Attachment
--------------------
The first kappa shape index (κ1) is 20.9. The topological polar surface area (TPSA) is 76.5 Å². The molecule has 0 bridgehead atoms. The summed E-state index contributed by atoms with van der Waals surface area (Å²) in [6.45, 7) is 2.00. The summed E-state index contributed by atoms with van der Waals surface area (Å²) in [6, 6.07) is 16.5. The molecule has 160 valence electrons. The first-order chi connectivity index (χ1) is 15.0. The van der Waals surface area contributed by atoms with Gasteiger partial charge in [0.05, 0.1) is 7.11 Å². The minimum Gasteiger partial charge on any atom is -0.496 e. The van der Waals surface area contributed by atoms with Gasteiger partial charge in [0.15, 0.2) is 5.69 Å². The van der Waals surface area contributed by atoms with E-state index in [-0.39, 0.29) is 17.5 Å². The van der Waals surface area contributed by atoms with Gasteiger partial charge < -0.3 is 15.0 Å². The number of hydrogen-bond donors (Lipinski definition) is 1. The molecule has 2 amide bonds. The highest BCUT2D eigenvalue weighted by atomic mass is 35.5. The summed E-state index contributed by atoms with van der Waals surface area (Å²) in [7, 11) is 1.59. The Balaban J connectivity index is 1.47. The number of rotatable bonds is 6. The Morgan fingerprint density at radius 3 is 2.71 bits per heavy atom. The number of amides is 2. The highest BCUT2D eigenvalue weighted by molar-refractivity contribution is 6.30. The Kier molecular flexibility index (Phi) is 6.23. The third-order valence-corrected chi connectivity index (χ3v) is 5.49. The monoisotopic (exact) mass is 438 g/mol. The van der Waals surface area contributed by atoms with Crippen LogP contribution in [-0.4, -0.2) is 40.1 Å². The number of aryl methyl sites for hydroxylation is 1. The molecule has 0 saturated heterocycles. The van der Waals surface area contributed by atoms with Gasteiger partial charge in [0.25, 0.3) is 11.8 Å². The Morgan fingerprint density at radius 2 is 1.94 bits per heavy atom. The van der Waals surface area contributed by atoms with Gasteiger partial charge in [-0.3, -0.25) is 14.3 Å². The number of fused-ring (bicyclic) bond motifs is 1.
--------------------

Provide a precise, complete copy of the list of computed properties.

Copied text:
The first kappa shape index (κ1) is 20.9. The topological polar surface area (TPSA) is 76.5 Å². The molecule has 0 bridgehead atoms. The summed E-state index contributed by atoms with van der Waals surface area (Å²) in [6.45, 7) is 2.00. The summed E-state index contributed by atoms with van der Waals surface area (Å²) in [6, 6.07) is 16.5. The molecule has 160 valence electrons. The first-order chi connectivity index (χ1) is 15.0. The van der Waals surface area contributed by atoms with Gasteiger partial charge in [0.05, 0.1) is 7.11 Å². The minimum Gasteiger partial charge on any atom is -0.496 e. The van der Waals surface area contributed by atoms with Gasteiger partial charge in [0.15, 0.2) is 5.69 Å². The van der Waals surface area contributed by atoms with E-state index in [-0.39, 0.29) is 17.5 Å². The van der Waals surface area contributed by atoms with Gasteiger partial charge < -0.3 is 15.0 Å². The number of hydrogen-bond donors (Lipinski definition) is 1. The molecule has 2 amide bonds. The highest BCUT2D eigenvalue weighted by atomic mass is 35.5. The summed E-state index contributed by atoms with van der Waals surface area (Å²) in [7, 11) is 1.59. The Balaban J connectivity index is 1.47. The number of rotatable bonds is 6. The Morgan fingerprint density at radius 3 is 2.71 bits per heavy atom. The number of amides is 2. The highest BCUT2D eigenvalue weighted by molar-refractivity contribution is 6.30. The Kier molecular flexibility index (Phi) is 6.23. The third-order valence-corrected chi connectivity index (χ3v) is 5.49. The monoisotopic (exact) mass is 438 g/mol. The van der Waals surface area contributed by atoms with Crippen LogP contribution in [-0.4, -0.2) is 40.1 Å². The number of aryl methyl sites for hydroxylation is 1. The molecule has 0 saturated heterocycles. The van der Waals surface area contributed by atoms with Gasteiger partial charge in [0.25, 0.3) is 11.8 Å². The Morgan fingerprint density at radius 2 is 1.94 bits per heavy atom. The van der Waals surface area contributed by atoms with Gasteiger partial charge in [-0.3, -0.25) is 14.3 Å². The number of fused-ring (bicyclic) bond motifs is 1.